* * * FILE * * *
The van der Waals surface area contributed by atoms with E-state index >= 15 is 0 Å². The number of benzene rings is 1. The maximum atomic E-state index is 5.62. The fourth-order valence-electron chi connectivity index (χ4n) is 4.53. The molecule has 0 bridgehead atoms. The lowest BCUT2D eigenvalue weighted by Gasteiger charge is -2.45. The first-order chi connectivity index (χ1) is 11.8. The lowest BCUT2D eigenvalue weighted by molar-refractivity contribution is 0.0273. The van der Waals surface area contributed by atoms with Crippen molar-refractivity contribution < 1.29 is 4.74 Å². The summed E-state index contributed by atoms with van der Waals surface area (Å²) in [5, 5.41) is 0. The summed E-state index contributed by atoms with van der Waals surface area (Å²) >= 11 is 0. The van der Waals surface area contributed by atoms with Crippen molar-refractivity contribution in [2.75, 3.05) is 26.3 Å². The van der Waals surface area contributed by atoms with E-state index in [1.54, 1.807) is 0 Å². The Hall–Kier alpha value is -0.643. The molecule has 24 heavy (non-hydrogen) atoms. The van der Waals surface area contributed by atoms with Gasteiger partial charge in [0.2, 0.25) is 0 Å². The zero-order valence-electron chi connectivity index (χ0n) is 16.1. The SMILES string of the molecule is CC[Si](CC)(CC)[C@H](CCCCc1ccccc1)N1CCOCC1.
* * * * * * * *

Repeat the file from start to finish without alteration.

The van der Waals surface area contributed by atoms with E-state index >= 15 is 0 Å². The number of benzene rings is 1. The maximum atomic E-state index is 5.62. The fourth-order valence-electron chi connectivity index (χ4n) is 4.53. The molecule has 0 bridgehead atoms. The lowest BCUT2D eigenvalue weighted by Gasteiger charge is -2.45. The first-order chi connectivity index (χ1) is 11.8. The lowest BCUT2D eigenvalue weighted by molar-refractivity contribution is 0.0273. The van der Waals surface area contributed by atoms with Crippen molar-refractivity contribution < 1.29 is 4.74 Å². The summed E-state index contributed by atoms with van der Waals surface area (Å²) in [5, 5.41) is 0. The summed E-state index contributed by atoms with van der Waals surface area (Å²) >= 11 is 0. The van der Waals surface area contributed by atoms with Crippen molar-refractivity contribution in [2.75, 3.05) is 26.3 Å². The van der Waals surface area contributed by atoms with E-state index in [1.54, 1.807) is 0 Å². The Hall–Kier alpha value is -0.643. The molecule has 24 heavy (non-hydrogen) atoms. The van der Waals surface area contributed by atoms with Gasteiger partial charge in [0.2, 0.25) is 0 Å². The zero-order valence-electron chi connectivity index (χ0n) is 16.1. The SMILES string of the molecule is CC[Si](CC)(CC)[C@H](CCCCc1ccccc1)N1CCOCC1.